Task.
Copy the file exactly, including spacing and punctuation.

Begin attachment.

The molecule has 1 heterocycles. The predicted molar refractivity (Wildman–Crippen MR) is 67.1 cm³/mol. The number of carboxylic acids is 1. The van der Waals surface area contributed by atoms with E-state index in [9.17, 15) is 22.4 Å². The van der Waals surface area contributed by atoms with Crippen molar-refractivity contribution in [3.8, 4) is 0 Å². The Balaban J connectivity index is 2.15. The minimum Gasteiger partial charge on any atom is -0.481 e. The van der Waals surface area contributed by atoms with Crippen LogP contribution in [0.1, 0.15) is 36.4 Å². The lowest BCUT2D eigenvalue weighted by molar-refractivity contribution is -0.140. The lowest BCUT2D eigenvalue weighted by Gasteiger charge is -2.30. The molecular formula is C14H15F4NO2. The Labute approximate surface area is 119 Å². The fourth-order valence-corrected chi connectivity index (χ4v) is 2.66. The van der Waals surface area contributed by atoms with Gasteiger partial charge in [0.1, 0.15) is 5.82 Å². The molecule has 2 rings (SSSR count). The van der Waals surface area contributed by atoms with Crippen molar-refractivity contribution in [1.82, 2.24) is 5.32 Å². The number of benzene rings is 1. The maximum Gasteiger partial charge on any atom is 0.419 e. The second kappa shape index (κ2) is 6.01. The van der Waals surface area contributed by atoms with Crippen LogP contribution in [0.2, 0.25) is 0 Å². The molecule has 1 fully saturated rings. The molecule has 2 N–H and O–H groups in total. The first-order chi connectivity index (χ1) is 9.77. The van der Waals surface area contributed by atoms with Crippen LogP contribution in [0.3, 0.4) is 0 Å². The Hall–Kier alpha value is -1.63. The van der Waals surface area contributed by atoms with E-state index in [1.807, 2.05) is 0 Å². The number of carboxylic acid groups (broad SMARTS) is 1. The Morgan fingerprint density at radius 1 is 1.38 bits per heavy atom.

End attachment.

The molecule has 1 heterocycles. The predicted molar refractivity (Wildman–Crippen MR) is 67.1 cm³/mol. The number of carboxylic acids is 1. The van der Waals surface area contributed by atoms with E-state index in [9.17, 15) is 22.4 Å². The van der Waals surface area contributed by atoms with Crippen molar-refractivity contribution in [3.8, 4) is 0 Å². The Balaban J connectivity index is 2.15. The minimum Gasteiger partial charge on any atom is -0.481 e. The van der Waals surface area contributed by atoms with Crippen LogP contribution in [0.1, 0.15) is 36.4 Å². The lowest BCUT2D eigenvalue weighted by molar-refractivity contribution is -0.140. The lowest BCUT2D eigenvalue weighted by Gasteiger charge is -2.30. The molecular formula is C14H15F4NO2. The Labute approximate surface area is 119 Å². The fourth-order valence-corrected chi connectivity index (χ4v) is 2.66. The van der Waals surface area contributed by atoms with Gasteiger partial charge in [0.1, 0.15) is 5.82 Å². The molecule has 2 rings (SSSR count). The van der Waals surface area contributed by atoms with Crippen molar-refractivity contribution in [1.82, 2.24) is 5.32 Å². The number of benzene rings is 1. The maximum Gasteiger partial charge on any atom is 0.419 e. The second kappa shape index (κ2) is 6.01. The van der Waals surface area contributed by atoms with Crippen LogP contribution in [0.2, 0.25) is 0 Å². The molecule has 1 fully saturated rings. The molecule has 2 N–H and O–H groups in total. The first-order chi connectivity index (χ1) is 9.77. The van der Waals surface area contributed by atoms with Crippen LogP contribution in [0.3, 0.4) is 0 Å². The Hall–Kier alpha value is -1.63. The van der Waals surface area contributed by atoms with E-state index in [1.807, 2.05) is 0 Å². The number of carboxylic acid groups (broad SMARTS) is 1. The Morgan fingerprint density at radius 1 is 1.38 bits per heavy atom.